Sunday, July 7, 2013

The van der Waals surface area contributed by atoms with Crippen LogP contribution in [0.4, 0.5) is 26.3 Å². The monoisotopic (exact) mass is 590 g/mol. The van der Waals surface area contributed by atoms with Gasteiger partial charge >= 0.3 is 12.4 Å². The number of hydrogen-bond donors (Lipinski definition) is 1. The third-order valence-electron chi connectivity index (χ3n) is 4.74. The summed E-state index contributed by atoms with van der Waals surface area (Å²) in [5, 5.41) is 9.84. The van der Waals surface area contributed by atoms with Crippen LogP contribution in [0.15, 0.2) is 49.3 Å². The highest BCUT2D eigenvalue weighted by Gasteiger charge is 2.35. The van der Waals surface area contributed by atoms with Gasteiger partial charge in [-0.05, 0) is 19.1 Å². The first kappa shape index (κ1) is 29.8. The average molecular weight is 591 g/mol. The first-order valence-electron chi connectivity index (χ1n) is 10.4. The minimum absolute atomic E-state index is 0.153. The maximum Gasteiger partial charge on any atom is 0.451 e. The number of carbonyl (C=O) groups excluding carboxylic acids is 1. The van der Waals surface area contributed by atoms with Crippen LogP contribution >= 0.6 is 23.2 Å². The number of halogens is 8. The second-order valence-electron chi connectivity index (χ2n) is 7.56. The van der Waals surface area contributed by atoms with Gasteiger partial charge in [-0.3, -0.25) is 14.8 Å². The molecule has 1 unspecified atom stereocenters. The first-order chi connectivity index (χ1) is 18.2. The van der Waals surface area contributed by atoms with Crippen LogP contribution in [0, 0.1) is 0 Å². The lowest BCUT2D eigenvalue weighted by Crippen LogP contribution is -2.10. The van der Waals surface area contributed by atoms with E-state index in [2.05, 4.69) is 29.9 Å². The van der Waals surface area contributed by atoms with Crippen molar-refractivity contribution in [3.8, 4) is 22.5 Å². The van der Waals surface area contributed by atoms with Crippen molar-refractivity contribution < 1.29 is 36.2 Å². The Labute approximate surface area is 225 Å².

Peru – June, 2013 I have been thinking for some time of a visit to the Andes, with Peru’s Machu Picchu specifically in mind. Last winter I decided to do it as soon as school was out this spring – and managed to talk a friend, Ben Perkins, into going with me. The plan was to spend 4 days hiking the Inka Trail, an extra day at Machu Picchu, where we would climb Huayana Picchu, then spend 5 days in the Amazon jungle. We had initially planned to spend two days in Cuzco, but the itinerary prepared by the company I dealt with, Pachamama, omitted that from the plan. We later wished we had kept it in, because Cuzco is a pretty and interesting city that merits at least a couple of days in its own right – and we needed the time to do laundry. Background: the Inka civilization “Inka” refers only to the governing elite, who never numbered over about 100,000. Commoners, from various ethnic and language groups, were required to spend 4 months of every year, as a form of taxes, either working the overlord’s lands or working on various construction projects, including roads, terraces, and temples. Many of these people lived in highland villages – where their descendants still live (I think “highland” means well above Cuzco’s 11,000 foot elevation.) The Spanish systematically destroyed as much of the Inka civilization as they could, just as they did elsewhere in South America, but the ruggedness of the terrain limited their activities, which partially accounts for the preservation of some sites like Machu Picchu, and also accounts for the continuation of many customs from pre-colonial times. Cuzco - 6 19 13 Our hotel, the Maytaq, is about 1.5 blocks from the main square. It is clean and pleasant, with good firm beds, a very nice bathroom, and a good, efficient staff. The walls are a little thin, so we were kept awake by other people getting ready for early departures. Breakfast was so-so, one egg, some good fresh fruit, some indifferent salami and cheese. If I return to Cuzco I will probably stay there again. The first day in Cuzco I had thought to visit some of the ruins there, but as part of a month-long festival of the sun they were having a kind of parade around the town square, with lots of traditional folk dances as well as marching groups of faculty members and (apparently) students from various departments of the local university, so we ended up spending almost the entire afternoon watching that. I got far too many good pictures; will need to do some heavy sorting. I later learned that the dancers were from universities all over Peru, and that it was a competition, with a judging stand in front of the main cathedral. (The couple at the right were central figures in what appeared to be a courtship dance.) That night we met with one of the Pachamama guides for an orientation and got two slightly unpleasant surprises. We thought we had ordered two pairs of trekking poles, but they interpreted it as two poles, so we had only one apiece. Also, we thought we had paid $50 each to have a private group and not be added to someone else’s tour, but the clerk apparently missed that, so we had been assigned with a group of five Brits. As it turned out, that was not a big problem, since all of them turned out to be friendly, compatible people and in good condition for hiking the trail. In Lima we had a very early wakeup in Lima to catch the plane - good thing we got to the airport a bit early, since the security line was a full quarter of a mile long. The problem was repeated in Cuzco: Fumbling with my watch, I apparently set my watch alarm to midnight. It repeated after ten minutes, so I had to hide it in the bathroom. Then Ben's alarm went off, and he dealt with that. We both had a hard time getting to sleep - then the hotel called with a wakeup call at 4 a.m., mistakenly believing that we were going to the trail that day. We both mostly dozed until the time when we really did need to get up. Touring the Sacred Valley The Sacred Valley tour was a bit of a bust. First we spent 1.5 hours driving around Cuzco picking up other clients and waiting for another bus, to trade English / Spanish speaking guests. Then we drove over winding mountain roads to Pisac, where we assembled along the trail from the parking lot and listened to a long lecture by the guide, then had just 15 minutes to poke around the site – which is quite interesting, and would have been worth at least a couple of hours. The view from the site is itself quite spectacular. Pisac is a vast slope of terraced fields with food storage buildings at the top. Each terrace has its own micro-climate; the Incas planted different species of corn, potatoes, and other crops at different levels; they also appear to have done a lot of agronomic experimentation. They also worked out a way to dry potatoes, and to store food in a way that it would keep for years, using a combination of air circulation and natural insecticides in various plants. The Inkas developed very complex systems of irrigation, by splitting stones and carving matching grooves in the stones to channel the water; many of these systems are still in operation. At left is an outflow from one of these buried “pipes,” with water spilling into a rock-lined ditch that leads down to one of the terraces. Most of the terraces are no longer farmed, but they are maintained weed-free by national park employees (with the help of grazing llamas). On to Pisac town, where we spent over an hour in the shopping market, good for about ten minutes maximum in my book. We did enjoy the food market, with exotic varieties of potatoes, maize, and many fruits we’d never heard of. At right is a farming couple behind their food stand. Notice the white-skinned potatoes. After wandering around for much longer than either Ben or I was interested in, we drove an hour to a roadside restaurant for a long elaborate lunch, more than an hour. The lunch was good, but much more than we really needed, and I’d have much rather spent the time exploring the Inka sites. A trio in the courtyard played tunes on traditional instruments – a stringed instrument and some flutes, and that was very nice. After lunch we drove on to Ollantaytambo, where we visited a large site that was under construction when the Spanish arrived, and was abandoned without being completed. We skipped a site along the way that would have required about an hour walk each way - the shopping and long lunch did not leave time for such frivolities. That was exactly the opposite of what we would have asked for had we had the private guide we expected. This is only one of many ways in which I feel Pachamama let us down. On the hill behind and to the right of the terraces above you can barely make out the trail that leads up to the Inka Trail. At each site, the terraces provide a series of micro climates, and were used for agricultural experimentation, with different crops growing on each terrace, usually potatoes at the top, then maize, then fruit and other crops. At the very top were stone storehouses, constructed to achieve natural drying and cooling, and furnished with natural insecticide herbs that would preserve dried food for 20 years or longer. At the bottom were the residential areas, usually with a separate area for the temple and other public buildings. The Inkas were great builders and architects. Above is one of their building blocks, with a groove that matches a projection on other blocks, keying them together like Lego blocks. They also put smaller stones in between larger stones, to allow the stones to move during an earthquake without falling down – these will be more apparent in some of the later pictures. We stayed the night in the Pakaritampu Hotel, an interesting and comfortable resort complex situated on a sprawling set of terraced lawns. The dining room appears to have been constructed 70 or 80 years ago, with natural wood everywhere, almost elegant. Dinner was a huge disappointment - quite expensive, tough, and not very tasty, poor presentation. I had overdone trout in a wine sauce, served with equally overdone tasteless potato and at least one whole onion, which overwhelmed the taste of the fish. Ben had a grilled chicken breast, tough and flavorless - but he said the sauce was quite good. If I stayed there again I would walk into town and look for another restaurant. Breakfast was somewhat better – and, unique among the places we stayed, they actually had puffed quinoa as one of the cereal options. Immediately after breakfast we were picked up by the Pachamama bus and met our guide and the other members of our group. We then drove about 20 minutes to the trailhead, at Milepost 82, where we checked in with the park authorities, put on our packs, and set out. The picture to the right / above is my companion, Ben, standing in one of the doorways at Ollantaytambo. Hiking the Inka Trail The national park service issues permits for 200 trekkers each day; add guides, cooks, and porters, and there are about 500 people hiking each stage of the trek. The guides do a pretty good job of keeping the groups spaced apart, so you’re usually aware of no more than 15 or 20 other trekkers. The first day’s camp site was located in a small village, Wayllabamba, along with four other groups – but the camp sites were designed in a way that did not feel too crammed together. The second day’s camp site was larger, maybe 15 or 16 groups, but our guide, Jimmy, had selected a relatively secluded site at the very beginning of the trail upward. The third day’s camp site was the largest – since it is only a couple of miles from the Sun Gate, entry to Machu Picchu, almost everyone camps there. Not surprisingly, the toilet facilities became progressively worse as the size of the camp sites grew. Our group. Our guide, Jimmy Mansi (jj_mansi@ hotmail.com), was quite good and if I return to Peru I will use him again. He was knowledgeable, considerate, and very good at planning the trip and securing a good camp site for us. Our hiking companions, all of whom were experienced hikers: Derek (firstname.lastname@example.org), a little younger than me. Grant (email@example.com) – ebullient and good-natured, and his father Geoffrey, about my age, used to be a runner until he hurt his feet, still in very good shape - hiked at about my speed. A married couple, Marc and Maria (firstname.lastname@example.org) - Marc is a runner, very good shape. Both Derek and Maria seemed little unsure of their ability, but both of them kept a good even pace, and handled the most difficult parts of the trail very nicely. All in all, the group was quite well matched in terms of overall ability and pace. (Derek, Ben, me (Dave), Grant, Geoff, Maria, Marc) The cook was quite good - first night on the trail he did an excellent herbed trout; for breakfast the next morning he made herbed scrambled eggs for me that were also very good. Things went downhill a bit from there, not surprisingly since the cook and his helper carried cooking equipment table service, and all food on their backs. (I could have done with half the table service.) One of the ways Pachamama let me down was by not passing the information about my celiac disease along to the guide or cook. The cook did a quite good job of improvising, so usually I ate as well as the other guests – all except snacks, which often involved cookies or crackers, and even the candy bars were chocolate covered shortbread. Tea, before dinner, involved popcorn as well as some kind of wheat-based snack; everyone else dug into the popcorn first before eating the wheat-based snack. I took what I thought was more fruit-nut bars than I would need; turns out I didn’t take nearly enough. Fortunately, Ben brought far more than he needed, and generously shared some of them with me. The trail. Most of the trail is paved with more or less flat stones; the slopes have steps. (That’s why you are not allowed to use metal-tipped trekking poles.) Some of the steps were uncomfortably high, especially on the steeper slopes – but I still preferred them to loose gravel and cobbles. The routine. The day began before daylight, usually about 5:30, but 3:15 on the final morning. A porter delivered heated water and soap for washing, followed by a cup of hot coffee or tea. We then dressed, stuffed sleeping pad, sleeping bag, and everything else we wanted the porter to carry into a duffel bag and packed our day-packs, then assembled in the mess tent for breakfast. This was often centered around pancakes or bread – but the cook provided me with some kind of egg dish, usually scrambled eggs, and sometimes potatoes. After breakfast, we put on our packs and set out up the trail. We would usually pause for a snack along the way, stop for lunch around 12:30 or 1:00, then hike another hour or two and make camp around 3:00 or 4:00. The porters broke camp after we left, passed us along the way, and had things set up for lunch and camp when we got there. They are strong, incredibly fit, and almost run up the trail under their loads. Officially they are not supposed to carry more than 25 kilos, but their loads looked twice that to me. Weather: generally cool – 40s at night, low to mid 60s in the afternoon – and mild, with occasional rain that rarely lasted longer than 30 minutes. I never put on my rain pants; the nylon hiking pants hardly got damp. At the highest camp, the rented sleeping bag was barely sufficient – I recommend a heat-reflective “space blanket” to throw over it. Fleece warmups are not necessary, but on the coldest morning I wore long underwear until just before we started hiking, and a fleece sweatshirt as well as my quilted jacket – both came off within the first 15 minutes of walking. A member of a later group reported sleet at the top of the first, highest summit, so we were lucky with respect to weather. First Day. The first day's hike was short and easy. We didn’t start until probably 10 or after, hiked a gradual grade on excellent trail, climbing an easy, steady grade to a ridge, from which we could see the very pretty Llactapata ruins on a facing slope below us. Here, both the storage and residential areas are at the top; a religious shrine lower right. The Inkas liked circles; the scalloped terraces apparently have religious significance, as does the number three – it wasn’t clear what the circles represent; possibly the sun. On the ridge above the ruins is the ruin of a fort, which probably also served as a relay post for the runners, who constituted the Inka’s main medium of long-distance communication. Beyond the fort we descended into a long valley; about another hour brought us to the village of Wayllabamba and our first camp site. The easy walk on the first day provided a nice chance to get to know everyone, and get a feeling for the group as a whole. During the day I walked along with every member of the group, getting to know them and learning all the names. Grant had probably the slowest pace; his father, Geoff, had a good steady pace quite similar to mine. Derek, Maria, and Ben were somewhere in between. On the first day, Marc walked ahead of the others; I gather he has done quite a bit of trail-running, and would have liked to run more. It could be that we were matching each other’s natural pace, or there may have been a kind of implicit competitiveness. In any event, it was a nice, even trail and fun hiking. The camp sites are located in pastures below a small ruin of an Inca relay station, below some farm buildings and outbuildings. After we’d set up camp, I asked Jimmy where the bathrooms were located and he replied - see those two chickens? It's right behind them." I asked him what I should do if the chickens move, and for just a second I think he thought I was serious. Toilet facilities along the whole trail are rather Spartan - sitdown toilet at the first campsite, squat toilets after that (pretty scummy on the last night, probably because there were so many people using them.) Second Day. Immediately after leaving camp we started on an uphill grade toward the 14000 foot (4,200 meter) summit (below). The trail alternates between quite moderate and very steep, through woods at first, then over a barren slope with grasses and short scrubby brush. I’ve noticed before that, especially on steep slopes or difficult terrain, it is very difficult to hike close behind anyone. If they slow or stop abruptly it breaks my rhythm and leaves me out of balance – which increases muscle strain and quickly tired me out. Accordingly, I brought up the rear for the first half of the ascent, stopping every time I caught up with the next person and waiting until they were almost out of sight before starting again. As we started up the final stretch, shown above, Geoff moved out ahead of the group, so I decided I would keep him company. That worked well, since we hiked at about the same pace. The last stretch of trail to the pass (called “Dead Woman’s Pass” because, from a distance, on the far side, it looks like a woman lying on her back) is shown above; looking back down from the summit is shown on the left. Everyone in the group seemed to be keeping a good, steady pace, with Geoff in the lead, so I walked along with Geoff at my own comfortable, slow but very steady pace all the way to the summit – on each step my heel was barely in front of my toe, breathing deeply and rhythmically, heart rate (measured when I reached the top), 130. To the left is a picture of me with Geoff at the top. I thoroughly enjoyed the hike up to the pass – the temperature and weather generally were pretty near perfect. Ben says he “hit the wall” on about the last hundred feet of elevation, but he still came up only a few minutes after Geoff and I reached the pass. It was very pleasant when Geoff and I reached the summit, although a wind came up not long after the others arrived. The descent was equally steep, but I was able to do the same - keep an even pace - and it didn't hurt my knees nearly a much as I feared. Marc ran down part of the stairs. Second night our camp site, at Pacamayo, had a nice view out to some mountains that were half hidden behind clouds most of the afternoon - cleared up about sunset to give us a very nice view. Unfortunately, we had to eat in a mess tent so could not watch the last of the sunset. The view, taken from partway up the trail above camp, is shown above. The mountains are all above 20,000 feet. Day Three. The third day was the longest day - included another summit, about 4,000 meters, but easier because we started from higher up the mountain. Near the bottom of the pass, we stopped for about a half hour at Runkurakay, shown to the left. A light rain fell for about a half hour while we explored the place and took photos, including photos of the Inka citadel of Sayacmarca, shown below. The trail passes below Sayacmarca on the left – a couple members of the group walked out to it but I didn’t. The trail continued on for maybe a couple of miles, over undulating ground, past a campground where we stopped for a brief rest – but most of us preferred to go on after only three or four minutes, since the campground was pretty crowded and not very attractive. As we continued on Ben told me something that was a little disturbing. Water had been a little bit of a problem – Jimmy would say there will be boiled water at morning, noon, and night, but there often wasn’t enough at morning and night. Ben wasn’t sure, but he thought he had seen a porter come back from the spring next to camp with a bucket of water from the spring and dump it directly into the pan from which the assistant cook was doling out water. I mentioned it to Jimmy, because I was pretty sure he would want to know, then at a brief stop took out my water filter and filtered the water from one canteen to another. If it happened, the spring must not have been contaminated, because no-one got sick. To the left: a “fountain” at Runkurakay. All of the towns have one or more of these. The water flows in through the slot in the rock and down the groove to cascade into a shallow pool. Eventually we came to another campground, just above Puya Patamarka, where the porters had set up lunch. After lunch, Jimmy wanted us to rest for a half hour, but I was restless so I told him I would wait at the ruins (to the right and below). I was glad I did, because I had plenty of time to look the place over. When the group came up, Jimmy just talked about it for ten or fifteen minutes, and then we went on. Beyond the ruin, you can see the trail winding on around the mountain toward our third and final campsite. At the bottom of the terraced area is a stream and a series of five pool / fountains, with a pasture beyond, in which some cows grazed. The trail follows the stream and goes around the bottom of the terraces. We followed the trail gradually downward, through forest, and eventually came to a fork in the trail. The bottom trail leads directly to our third and final campground, but we took the upper trail, which leads to the top of a large set of terraces overlooking the campground and the river far below. We spent 30 or 40 minutes there, then followed another trail down to the camp, which was already set up. Day 4: The Sun Gate and Machu Picchu Jimmy warned us that the porters would awaken us at 3:30, to get down to the entry gate to the M-P trail as early as possible, but all of us were up and dressed by 3:15. (That was good, because getting up early meant getting in to the toilet before the lines formed.) We ate a somewhat hurried breakfast, grabbed some fruit (and snacks for those able to eat wheat) from a bag provided by the porters, and hurried down to the gate. One reason for getting up early is that the porters take a separate trail down to the river, where they need to catch an early train back to Ollantaytambo – where they hook up with another trek and set out again the next day. (Above – with Ben at the Sun Gate. Left – Derek, Grant, Ben, Geoff, Marc, me, then Maria bottom row.) Another reason is to reach the Sun Gate before M-P is totally jammed with tourists. Because of his organization and his success at nailing down good, well-positioned campsites, and because we all hustled, we were about third in line. After the gate opened and our papers were stamped, we filed through and marched at a comfortable but fairly fast clip through the woods in growing twilight. All members of our group showed our mettle as we kept the pace up, and eventually passed all the others at least a mile before we reached the Sun Gate. I took some photos from the Sun Gate, but I got much better photos from the top of the terraces (above). The crowds showed up fairly quickly – fortunately, the first several busloads coming up from town headed up the trail toward the Sun Gate, so we were able to get a few good pictures before the place was totally over-run. Jimmy led us on a tour for something over an hour, explaining what we were seeing, then left us with tickets for the remainder of the journey plus instructions, including a recommendation for a really good restaurant, Indi Feliz, of which more later. One of the most interesting aspects of all the Inka ruins is the architecture, the way they incorporated the landscape, and different shaped rocks, into their building. Most of the doors and windows taper inward toward the top, which apparently strengthens and stabilizes them – this is apparent in the photo above left. We also found it quite interesting how they incorporate oddly-shaped rocks (many of them either resembling the Southern Cross constellation or one of the nearby sacred mountains) into walls (above), and build walls around rocks projecting from the mountain. They also either found or carved rocks and rock slabs into pictorial representations of mountains, often mountains directly behind them (picture to the left). Below is a sun dial that caps the temple to the sun god, itself carved from and built upon a natural projection of the ridge. The sun dial, carved from the ridge-top, marks the seasons: At high noon on the day of the summer solstice, the projection at the top casts no shadow. The crowds thinned out after noon, possibly because it was getting warmer. One useful strategy for those staying more than one day would be to arrive at the site right about noon and stay all afternoon (wearing plenty of sun block, of course). (Right: me, Huayna Picchu behind.) Around three we were pretty tired, so we caught a bus down to Agua Caliente, retrieved our duffel bags, and checked in to our hotel, the Killa. We were not very impressed with it – it was at least clean (no cockroaches, etc.), but the beds were spongy, and the only window looked out onto a stair case / maintenance area on the ground floor – more like a daylight basement, really. Breakfast was the most pathetic I had – a little fruit and a few rolls (I couldn’t eat) plus a little granola I also couldn’t eat. We walked up the one tourist street, kind of interesting, but with restaurant representatives hustling you every step of the way. When we got to the end of the street we realized there is, contrary to what we’d been told, a hot springs just outside town, but we hadn’t carried bathing suits, and didn’t care enough to go clear back to the hotel for them. We wandered around a little more, had a beer (Ben) and glass of wine (me), then went to the Indi Feliz for what was easily the best dinner I had anywhere in Peru. The place specializes in trout and serves it about a dozen different ways. I had trout with Mango sauce and a passion fruit chutney, a salad of papaya and avocado balls in a nice vinaigrette, tomato stuffed with pesto, and finished off with a chocolate parfait, accompanied with a small dish of passion fruit mousse. Everything was delicious. The bill? $30! What was weird about the place – and the whole town – was the nautical theme, with mermaids, ship’s helms, and so on all over the place. Day 5: Machu Picchu and Huayna Picchu. We got up early and caught the first – well, actually about the third – bus up to MP. We were maybe 50th persons in, but most of the others headed first up to the Sun Gate, so we had close to an hour to take people-free photos, like this photo of the sun temple and its terraces in the sunrise. We had tickets to climb Hyanna Picchu at 7, but when he saw the crowds lined up Ben decided he didn’t want to. I was about 30th in line, but they made everyone sign in (and out) so that spaced people apart pretty well. With my usual slow steady climbing gait, I passed party after party, eventually passing the last ones on a terrace about 40 feet below the summit. It didn’t really feel very crowded, and I was very glad I did the climb. It took almost exactly 30 minutes to reach the top – half what the guide-books predict. The trail was mostly stairs, some of them steeper than anything we encountered on the Inka Trail. Most but not all of the steepest sections had rails or steel cables to hold onto; many of the stairs were four-footed jobs, more like ladders than stairs. The views were spectacular, and there were some very interesting buildings and terrace walls near the top. I hit it lucky with weather, and was able to take a great panorama photo. Near the top are two tunnels, both quite tight squeezes. The mountain is very steep, which is apparent when looking down across some of old buildings near the top. After I climbed down, and rejoined Ben, I went down below the main tourist part of the site, all of which has been carefully restored. Below the main site are some ruins that do not appear to have been restored at all, which I found very interesting. Ben got several bad bites around his ankles, probably fleas from the llamas. I was glad I wasn’t wearing shorts. We had to catch a train at a little after three so we left the site about noon, had lunch, then sat around the train station for an hour or so. On the train, I sat next to a very interesting guy from Australia, half aborigine who works in youth services and also in providing STD information to the aboriginal community – using the storyboard technique, which he has adapted to fit the “Dreamtime” storytelling style of the Aboriginal community. I got his e-mail and will contact him again later – I’m quite interested in hearing more about his work. Our adventure took a potentially ugly turn when we reached the station in Ollantaytambo, where we were supposed to be met by a driver bearing a Pachamama sign with my name on it. We saw only one such sign but it had someone else’s name on it, and when I spoke my name to the driver (who did not speak English) he said “no” and shook his head. After we approached him a second time we saw him talk with another driver; the other driver (who also spoke no English) came up to us and said “Pachemama? Dahveed?” So we said “si,” and followed him – very nervously, given all the warnings about taxicab scams. But after we were in the car, he said “Maytaq hotel, si?” so we relaxed a little. Only a little – the man drove like a maniac, 10 to 20 mph faster than the highway was good for, left hand side of the road more often than on the right hand side, tail-gating, passing on blind curves. We were terrified. Needless to say, we did not give him any tip at all. Amazon Rain Forest One thing we did not think about while planning the trip was laundry – and that plagued us the remainder of the trip, as we rummaged repeatedly through our dirty clothes looking for the least dirty pair of socks. I tried washing some socks on the second day in the Amazon, but they never did quite get dry. With electricity provided by a diesel generator, there was no clothes drier, of course – just the (rare) bits of sun. We stepped off the plane into about 90 degrees and 99% humidity – shirts immediately turned wet with sweat. We found our guide with only a little difficulty, boarded a bus along with 20 other passengers to the Rainforest Expeditions office, a half mile away, where we were given a duffel bag and directed to put only the clothing needed for the jungle in it, and leave the rest in storage. First disaster – when I went to open my suitcase I found the zipper had jammed, and as I tried to unstick it, the zipper lining began to tear. I managed to open the other half, and get most of what I needed out (but I forgot my hat – which I turned out not to really need anyway). While we were doing that, it started raining, a true tropical downpour that finished the job of soaking our shirts to the skin, but also cooled the place off a bit. The rain ended not long after we all loaded onto the bus for the one hour trip to the boat landing. The road passes through a shanty town called “Infierno,” and the name looks apt. The dwellings are made of thin posts (they looked like 2x2s) with plastic tarps for walls and roofs, packed fairly tightly together. (Ben says the ones near Johannesburg are twice as crammed together.) The road was partially gravel, but mostly packed clay – and it takes little imagination to guess what happened to the clay in that rainstorm. So, halfway there, going up a hill the bus slid sideways into the borrow pit. We all got out, and the men were directed to help push the bus out, which proved to be pretty hopeless. Fortunately we were just uphill from a road construction gang, who finally brought a backhoe up to help us out. On the way again – then, about a mile short of the landing, we came to a long area of clay fill that was churned into a total mess – and at the far end, a larger bus was stuck, sideways, blocking the entire road. Several other vehicles were sitting in front of us, waiting for the chance to try their luck. At first the guides suggested we just walk – it wasn’t much more than a ten minute walk. But then another helpful piece of equipment came along, fished the other bus out of the mire – and so we climbed onto the other bus, and completed our trip. The result – we started the boat ride at least an hour late. Once on the boat and underway, the guide handed out lunches – a rice concoction, saturated with soy sauce. Pachamama had not informed this guide about my gluten intolerance either. So I ate further into my rapidly dwindling supply of fruit-nut snacks. But on the river, tooling along at probably 20 mph, we had a cooling breeze and it was very pleasant, almost dreamy. It is not far as the crow flies to the first resort, Refugio Amazonas, where we were to spend the first night, maybe 20 or 30 miles, but the way the river snakes around it is more like 60 or 70. We had to stop at a check station along the way – and then we came to another tourist boat that had engine trouble, so we had to take on their passengers. With all of these adventures, it was after 7, and totally dark, when we reached Refugio. It is a quite luxurious jungle resort, private baths, a natural wood dining area and bar, very plush. Both dinner and breakfast were quite good. The group. Ben and I were grouped with three New Zealanders, Keith and Lynn, and Evelyn (21 years old, just graduated, blowing her wad on a trip around the world “as long as my money lasts.” How great it would be to have had that kind of trust and confidence at that age!) Our guide, Daniel, was, like Jimmy, quite knowledgeable and attentive; all around a great guide. The weather. After the initial bit of steamy heat, it settled down to a very balmy 60-65, down to mid 50s at night, with occasional 30 minute showers (but it dried up and didn’t rain at all on the last day or two). There weren’t many mosquitoes, and someone said they’d heard there isn’t any malaria in that part of the forest – but I chose to heed the travel nurse and used DEET liberally, in spite of Ben’s teasing about it. I got no bites at all – he got probably a dozen, which wouldn’t justify any spray at all in a normal forest. After breakfast, with our bags packed and ready to be carried down to the boat, we walked through the forest to an oxbow lake (formed when the river cut a new channel) for a ride around the lake in a small flat-bottomed boat. Quite a few birds, notably three of a weird-looking species Daniel says is supposed to be a link between dinosaurs and birds. We also saw evidence of piranhas when Daniel threw pieces of bread in the water – the water would almost boil as the small fish scrambled to take bites out of the bread – but the water was far too muddy to see anything under the surface. Late in the morning we boarded the boat and started up river again, stopping at another check station at the border of the wildlife preserve. After that point we began to see much more wildlife, including a caiman sunning itself on a sandy beach, a couple of storks, several white , a heron, kingfishers, small hawks. Daniel handed out omelette sandwiches which were very good – but apparently Lynn’s had gone bad, because she became quite ill and was in bad shape through the next entire day. The water was rising rapidly, partly from the previous night’s rain, but it had also rained pretty hard during the night. By the time we reached the TRC (Tambopata Research Center), the sandy beaches were all under 2 meters of water, and the river was full of whole trees and other debris, which the boat driver had to pick his way through and around. We arrived around 4 p.m., just as a small group of howler monkeys had descended from the trees, probably to get water. Seeing them only a few feet away was neat. I didn’t get very good pictures both because they moved so fast and because of the foliage – problem with auto-focus; if there’s even a small branch in front it focuses on that, not on what’s behind it. That plagued all of us throughout the trip. (Howler monkey.) The TRC. Like the Refugio, the TRC is located about a quarter of a mile back from the river, along a pretty jungle trail. It is a large, sprawling wood building, with one wing, devoted to the researchers and volunteers, off-limits to guests, and a large dining room at the other end, with guest rooms lining a walkway between. There are no screens on any of the windows, but every bed is surrounded with mosquito netting. Shared bathrooms, four each for men and women, line a walkway between the two wings, with a laundry area at the far end. (Left: A tree frog seen at night – about an inch long.) We got up early almost every morning, to get to the clay licks before dawn, but also for other expeditions that required an early start. There is electricity (and very, very slow internet service) for a couple of hours midday and in the evening; otherwise lights are kerosene lanterns, candles, and flashlights. The trails around the TRC are all a little muddy; some are very muddy. They supply “Wellingtons,” what I think of as irrigation boots, which hurt my feet – on two days I wore my hiking boots and picked my way around the mud; on two other days I wore the rubber boots. A huge herd of wild pigs makes it worse – rooting for tubers, they plow the soil in a five meter wide swath, turning packed, semi-dry mud into a stinking, sticky sty. Wherever they’ve been you need rubber boots. Flora and fauna. We went on two night walks, and saw interesting spiders and tree frogs, but no animals. During the day walks, we saw quite a few monkeys, but only a handful close enough at hand and sufficiently unobstructed by foliage to take pictures. Most of the birds were quite distant. Very few tourists had binoculars, but I would not go again without both a really good pair of powerful binoculars and a camera with a much stronger telephoto than mine. The clay lick (right) is particularly interesting. Birds begin gathering in the tops of nearby trees well before dawn, first parrots and parakeets in lower trees, then macaws in the highest branches, up on the bluff. They descend in thick groups to feed in roughly the same order. You can see them – barely – with the naked eye, but fortunately the guides bring a powerful telescope, and they have become quite good at taking pictures through it with tourist cameras. (Two macaws close enough for a photograph. Below – a small (1/2 inch) white furry caterpillar.) Macaws typically lay three or four eggs each year, but depending on the season, may be able to feed only one or two of the chicks. The mother will choose the largest and healthiest chick to feed, and let the others starve. The researchers at the TRC decided to try saving the surplus chicks by bringing them back to the center and feeding them. When they were released into the wild, some of these thrived, some wandered out of the wildlife refuge into nearby agricultural areas and were killed, or were killed by predators. A couple of them apparently decided they preferred the easy life at TRC and remained as quasi pets (and pests). To the left is a picture of one of these climbing down a rope next to the wall of the room I shared with Ben. When he reached the bottom he stole a piece of coca candy I had left over from the Inka trail, unwrapped it and ate it. These two birds are also notorious for swooping down from the rafters at mealtime and stealing food from guests’ plates. We saw five of the six species of monkey that live in the vicinity of the research station, but I was able to get clear pictures of only a few of them. Here are two of these pictures. On the final day, we got up early again to catch the boat back to Puerto Maldonado. We left before dawn; I got a nice shot of sunrise over the jungle on the way back. We had to stop at one of the resorts to pick up several of their guests who were also catching an early flight out – they were not ready yet, so we had to wait nearly a half hour for them. As it turned out, this ate up most of the spare time we had, so we ended up having no time at the main office to sort and repack our baggage. Instead, we just grabbed our bags from the storage area and threw them on top of the bus, then did the repacking at the entrance to the airport. In the resulting confusion, I lost track of some of my luggage and ended up leaving it behind – it cost me over $200 to have it shipped back to me. Our flight had us back in Lima at 4:00 p.m., and our flight to Houston did not leave until midnight. Pachamama had promised us a car and driver to take us for a partial tour of Lima and some time to walk around the coastal suburbs of San Isidro and Miraflores before returning to the airport. However, the driver did not show up, so we ended up having to wait around the airport for over 8 hours – and to make matters worse, the flight to Houston was delayed an hour. We were a little worried that the delay might make us miss our flight from Houston to Portland, but miraculously, when we got to Passport Control in Houston, there was no-one there except other passengers from our flight, so we breezed through in plenty of time. (After I complained about it, Pachamama agreed to refund the money for the tour, plus an extra $30 each because their staff did not thoroughly clean my sleeping bag – the first night on the trek I found someone else’s long underwear in it.) Retrospective: It was a great trip overall. The Inka Trail was not as crowded as I feared, and I’m glad I did it – but in the future I think I will go for the less popular, hence less crowded alternatives. The jungle experience was very good as well. However, I kicked myself the whole time for leaving my binoculars behind. I would strongly recommend to anyone planning to visit the Amazon rain forest to invest in a really good pair of binoculars, and in a camera with a zoom that goes to more than the 3X my camera did. You rarely see birds closer than 100 meters, and even the monkeys are usually high in the trees, often some distance away. I wasn’t the only one – I saw very few other guests with binoculars, and only about 1 in 5 had really good cameras. The guides have good binoculars which they freely lend, but with five people in the group, it did not replace having your own. The other advice concerns packing. Do not count on washing clothes in the rain forest – they won’t dry unless you catch one of the rare sunny dry days. And my friend Ben had a much better luggage situation than I – a compact but roomy duffel bag to check and a large capacity day pack with no waist strap which he carried on to the plane. The built-in padded waist strap on my day pack is great for the trail, but so awkward to stow in the carry-on luggage space that I rarely use it that way. With his luggage arrangement, Ben did not have to hassle with repacking at the Rainforest Expeditions office – and he did not have the difficulty I did keeping track of everything. A light-weight nylon rain jacket is sufficient – I recommend nylon shirts and pants, which will shed most of the rain and dry quickly. You should carry a fleece or light jacket to the rain forest – we were lucky, but I understand it can get down near freezing in some weather conditions. On the Inka Trail, there is a “tipping ceremony” the last night – this was not very well explained to us. In effect, you should carry an envelope for each member of the staff – guide, cook, assistant cook, and each porter; you write the person’s name on it and put the tip in the envelope. We managed, but it was awkward.